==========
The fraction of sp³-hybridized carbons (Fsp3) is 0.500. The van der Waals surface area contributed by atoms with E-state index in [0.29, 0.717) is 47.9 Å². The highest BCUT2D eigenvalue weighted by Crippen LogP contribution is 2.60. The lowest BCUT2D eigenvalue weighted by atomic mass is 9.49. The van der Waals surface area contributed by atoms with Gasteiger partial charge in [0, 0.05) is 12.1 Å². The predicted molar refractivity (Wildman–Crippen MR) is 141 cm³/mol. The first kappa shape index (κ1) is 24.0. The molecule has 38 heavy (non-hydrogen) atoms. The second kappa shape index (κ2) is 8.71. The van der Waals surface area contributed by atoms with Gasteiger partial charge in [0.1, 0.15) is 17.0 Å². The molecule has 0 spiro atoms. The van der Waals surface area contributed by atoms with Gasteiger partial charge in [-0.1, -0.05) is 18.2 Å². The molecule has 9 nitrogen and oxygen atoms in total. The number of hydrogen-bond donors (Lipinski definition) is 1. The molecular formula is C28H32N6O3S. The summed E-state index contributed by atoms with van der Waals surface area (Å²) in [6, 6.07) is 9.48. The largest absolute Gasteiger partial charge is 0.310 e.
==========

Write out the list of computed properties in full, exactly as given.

The fraction of sp³-hybridized carbons (Fsp3) is 0.500. The van der Waals surface area contributed by atoms with E-state index in [0.29, 0.717) is 47.9 Å². The highest BCUT2D eigenvalue weighted by Crippen LogP contribution is 2.60. The lowest BCUT2D eigenvalue weighted by atomic mass is 9.49. The van der Waals surface area contributed by atoms with Gasteiger partial charge in [0, 0.05) is 12.1 Å². The predicted molar refractivity (Wildman–Crippen MR) is 141 cm³/mol. The first kappa shape index (κ1) is 24.0. The molecule has 38 heavy (non-hydrogen) atoms. The second kappa shape index (κ2) is 8.71. The van der Waals surface area contributed by atoms with Gasteiger partial charge in [0.1, 0.15) is 17.0 Å². The molecule has 0 spiro atoms. The van der Waals surface area contributed by atoms with Gasteiger partial charge in [-0.1, -0.05) is 18.2 Å². The molecule has 9 nitrogen and oxygen atoms in total. The number of hydrogen-bond donors (Lipinski definition) is 1. The molecular formula is C28H32N6O3S. The summed E-state index contributed by atoms with van der Waals surface area (Å²) in [6, 6.07) is 9.48. The largest absolute Gasteiger partial charge is 0.310 e.